Sometimes we write poems about real people. My friend Michelle Keller gave me permission to share this lovely poem she wrote. It tells a story I think you will enjoy. I certainly do, every time I read it or hear Mike read it. So poignant.
By Michelle Keller
The sign says Estate Sale, code words,
someone died, usually a grandmother,
mother or elderly aunt, the men already gone.
Two great nieces sit in overstuffed chairs
drawn to an early American table, topped
with Japanese Hummels and sandwiches
on wax paper, potato chips and half full cola cans.
This is part of the ritual of letting go,
after all no one wants Aunt Mae's old things.
The great nieces live in new vinyl houses,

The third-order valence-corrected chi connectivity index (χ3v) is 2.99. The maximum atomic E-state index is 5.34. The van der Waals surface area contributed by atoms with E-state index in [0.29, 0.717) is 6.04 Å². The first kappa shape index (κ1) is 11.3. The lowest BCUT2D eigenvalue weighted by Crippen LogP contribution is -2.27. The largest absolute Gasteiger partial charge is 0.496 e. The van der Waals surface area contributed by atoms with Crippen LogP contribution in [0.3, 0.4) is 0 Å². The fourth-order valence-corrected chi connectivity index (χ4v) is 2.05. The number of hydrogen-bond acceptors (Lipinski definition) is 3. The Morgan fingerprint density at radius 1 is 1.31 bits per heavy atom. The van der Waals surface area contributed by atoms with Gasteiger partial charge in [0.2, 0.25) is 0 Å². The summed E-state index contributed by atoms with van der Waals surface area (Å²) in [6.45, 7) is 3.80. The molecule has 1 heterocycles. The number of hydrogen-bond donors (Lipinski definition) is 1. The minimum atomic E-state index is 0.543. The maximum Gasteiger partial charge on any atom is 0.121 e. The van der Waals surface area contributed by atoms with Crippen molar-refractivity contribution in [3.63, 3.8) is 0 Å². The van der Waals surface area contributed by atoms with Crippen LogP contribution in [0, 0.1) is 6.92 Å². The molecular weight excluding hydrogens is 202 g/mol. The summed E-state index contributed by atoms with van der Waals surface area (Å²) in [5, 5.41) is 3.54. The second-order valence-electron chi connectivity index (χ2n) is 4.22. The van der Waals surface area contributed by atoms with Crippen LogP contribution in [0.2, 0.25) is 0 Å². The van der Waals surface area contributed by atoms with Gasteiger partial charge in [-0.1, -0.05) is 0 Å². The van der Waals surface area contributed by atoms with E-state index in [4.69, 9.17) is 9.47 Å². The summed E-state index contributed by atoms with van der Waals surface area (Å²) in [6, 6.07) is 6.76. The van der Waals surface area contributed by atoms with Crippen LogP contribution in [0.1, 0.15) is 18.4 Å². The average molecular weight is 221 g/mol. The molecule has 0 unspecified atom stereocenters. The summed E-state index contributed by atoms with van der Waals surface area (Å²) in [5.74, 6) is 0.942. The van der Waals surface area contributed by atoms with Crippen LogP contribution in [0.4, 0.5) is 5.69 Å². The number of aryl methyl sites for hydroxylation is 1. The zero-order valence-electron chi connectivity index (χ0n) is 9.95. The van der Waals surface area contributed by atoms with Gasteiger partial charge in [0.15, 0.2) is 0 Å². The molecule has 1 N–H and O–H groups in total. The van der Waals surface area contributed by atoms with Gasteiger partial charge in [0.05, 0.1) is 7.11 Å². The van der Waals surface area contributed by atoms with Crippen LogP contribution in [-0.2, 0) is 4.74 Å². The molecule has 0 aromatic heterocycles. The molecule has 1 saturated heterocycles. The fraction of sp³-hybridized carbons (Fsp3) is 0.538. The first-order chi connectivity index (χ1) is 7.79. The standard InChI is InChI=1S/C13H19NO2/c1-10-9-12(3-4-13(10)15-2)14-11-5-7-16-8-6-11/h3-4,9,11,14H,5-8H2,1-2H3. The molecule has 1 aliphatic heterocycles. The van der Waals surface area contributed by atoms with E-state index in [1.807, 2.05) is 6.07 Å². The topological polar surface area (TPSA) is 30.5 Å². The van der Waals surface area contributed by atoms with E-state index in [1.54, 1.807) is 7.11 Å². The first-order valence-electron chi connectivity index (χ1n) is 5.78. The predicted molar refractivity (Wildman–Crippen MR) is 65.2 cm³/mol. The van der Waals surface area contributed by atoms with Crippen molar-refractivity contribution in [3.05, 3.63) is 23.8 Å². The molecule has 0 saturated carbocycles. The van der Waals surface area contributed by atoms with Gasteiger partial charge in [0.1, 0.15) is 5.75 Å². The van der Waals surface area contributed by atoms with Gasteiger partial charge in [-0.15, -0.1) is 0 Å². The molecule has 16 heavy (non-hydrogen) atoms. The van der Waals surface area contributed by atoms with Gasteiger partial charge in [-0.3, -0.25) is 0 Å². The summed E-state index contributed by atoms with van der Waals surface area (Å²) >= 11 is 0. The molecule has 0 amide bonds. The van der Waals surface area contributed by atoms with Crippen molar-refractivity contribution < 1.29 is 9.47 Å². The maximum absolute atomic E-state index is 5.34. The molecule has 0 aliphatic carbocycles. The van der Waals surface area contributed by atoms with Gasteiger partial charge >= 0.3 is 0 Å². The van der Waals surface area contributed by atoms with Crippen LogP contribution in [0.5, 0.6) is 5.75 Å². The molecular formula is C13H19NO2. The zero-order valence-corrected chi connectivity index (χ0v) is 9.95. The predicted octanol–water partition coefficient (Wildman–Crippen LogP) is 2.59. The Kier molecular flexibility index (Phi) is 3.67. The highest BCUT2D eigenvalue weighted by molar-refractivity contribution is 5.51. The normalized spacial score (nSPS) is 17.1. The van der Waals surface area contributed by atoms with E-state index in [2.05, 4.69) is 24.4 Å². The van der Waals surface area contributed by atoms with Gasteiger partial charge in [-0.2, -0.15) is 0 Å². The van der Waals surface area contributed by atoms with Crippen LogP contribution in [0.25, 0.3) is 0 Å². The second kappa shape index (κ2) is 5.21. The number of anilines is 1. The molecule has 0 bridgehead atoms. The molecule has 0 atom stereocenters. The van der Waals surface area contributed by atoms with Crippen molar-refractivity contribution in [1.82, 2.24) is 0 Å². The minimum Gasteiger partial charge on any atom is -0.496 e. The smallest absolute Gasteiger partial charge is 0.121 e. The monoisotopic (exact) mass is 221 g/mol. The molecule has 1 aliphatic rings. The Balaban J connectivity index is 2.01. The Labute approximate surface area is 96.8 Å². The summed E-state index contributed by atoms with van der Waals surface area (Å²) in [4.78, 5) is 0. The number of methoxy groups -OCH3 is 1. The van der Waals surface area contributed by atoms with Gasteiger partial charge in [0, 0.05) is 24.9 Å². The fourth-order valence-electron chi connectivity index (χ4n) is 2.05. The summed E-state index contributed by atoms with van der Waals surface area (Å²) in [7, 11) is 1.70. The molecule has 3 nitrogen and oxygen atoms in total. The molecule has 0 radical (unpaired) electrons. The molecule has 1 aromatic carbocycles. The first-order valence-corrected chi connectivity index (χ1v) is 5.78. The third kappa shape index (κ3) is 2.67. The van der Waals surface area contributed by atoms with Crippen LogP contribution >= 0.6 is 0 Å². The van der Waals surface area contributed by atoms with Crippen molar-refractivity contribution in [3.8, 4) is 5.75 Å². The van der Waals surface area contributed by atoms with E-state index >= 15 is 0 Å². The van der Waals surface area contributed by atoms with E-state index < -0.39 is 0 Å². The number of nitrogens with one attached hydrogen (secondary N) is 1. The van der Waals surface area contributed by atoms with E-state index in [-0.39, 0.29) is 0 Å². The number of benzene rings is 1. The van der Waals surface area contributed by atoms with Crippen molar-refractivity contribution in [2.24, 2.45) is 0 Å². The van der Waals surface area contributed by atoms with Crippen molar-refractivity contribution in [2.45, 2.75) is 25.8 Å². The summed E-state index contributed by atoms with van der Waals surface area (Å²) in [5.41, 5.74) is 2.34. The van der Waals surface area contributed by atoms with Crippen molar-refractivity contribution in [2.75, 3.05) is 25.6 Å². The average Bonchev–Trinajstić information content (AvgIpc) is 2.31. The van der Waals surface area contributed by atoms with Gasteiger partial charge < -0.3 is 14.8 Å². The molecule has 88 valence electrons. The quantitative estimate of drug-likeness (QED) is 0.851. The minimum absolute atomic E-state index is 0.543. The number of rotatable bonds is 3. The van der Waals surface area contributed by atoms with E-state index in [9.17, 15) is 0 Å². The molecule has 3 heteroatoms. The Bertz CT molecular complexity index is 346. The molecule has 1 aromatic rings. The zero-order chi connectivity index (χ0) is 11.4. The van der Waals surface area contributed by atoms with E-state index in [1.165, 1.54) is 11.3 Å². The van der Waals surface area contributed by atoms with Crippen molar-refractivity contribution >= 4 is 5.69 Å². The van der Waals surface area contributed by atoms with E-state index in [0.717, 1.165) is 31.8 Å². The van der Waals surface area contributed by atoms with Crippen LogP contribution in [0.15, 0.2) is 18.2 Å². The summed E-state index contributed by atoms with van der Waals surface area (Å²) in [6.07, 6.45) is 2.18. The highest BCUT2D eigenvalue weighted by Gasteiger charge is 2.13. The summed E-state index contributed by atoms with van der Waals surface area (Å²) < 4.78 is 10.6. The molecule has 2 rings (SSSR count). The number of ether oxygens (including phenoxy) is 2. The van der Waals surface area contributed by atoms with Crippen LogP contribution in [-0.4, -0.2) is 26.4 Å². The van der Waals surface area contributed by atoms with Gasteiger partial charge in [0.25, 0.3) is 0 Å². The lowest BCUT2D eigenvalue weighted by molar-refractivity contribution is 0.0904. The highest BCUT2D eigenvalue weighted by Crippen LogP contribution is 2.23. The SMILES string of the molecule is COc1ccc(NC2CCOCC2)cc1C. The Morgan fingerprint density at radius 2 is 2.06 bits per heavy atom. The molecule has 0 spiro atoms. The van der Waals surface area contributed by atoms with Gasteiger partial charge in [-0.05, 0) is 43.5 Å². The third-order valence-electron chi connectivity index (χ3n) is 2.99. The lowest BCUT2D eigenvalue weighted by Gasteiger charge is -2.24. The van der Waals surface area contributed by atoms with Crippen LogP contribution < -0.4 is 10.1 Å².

decorated with designer furniture of pressed wood,
poly-acrylic protected, permanent press Pricillas,
and rent to own.
Put up that sign and strangers rush
in where family fears to tread.
I confess, I am one of those strangers,
I walk reverently through the house, after all
she well could have passed in this room.
Not wanting to appear insensitive, a vulture,
I examine, measure with care the leavings,
those in sight of the great nieces. mourners.
In the bedroom I quickly sum up a life's accumulation,
unused gifts from sons and daughters, worn quilts
pieced by her mother, polyester dresses and slips,
straps pinned shorter with safety pins. I untangle
a lace shawl tossed on the floor in a cardboard box.
Aunt Mae had run a string through the top cupping
it to fit around her frail shoulders. I hold it up,
admire the flower tracings tatted into the triangle
of silky fringe. It cannot be much,
an old woman's shawl.
Does this touch your heart as it does mine? Does it remind you of something or someone?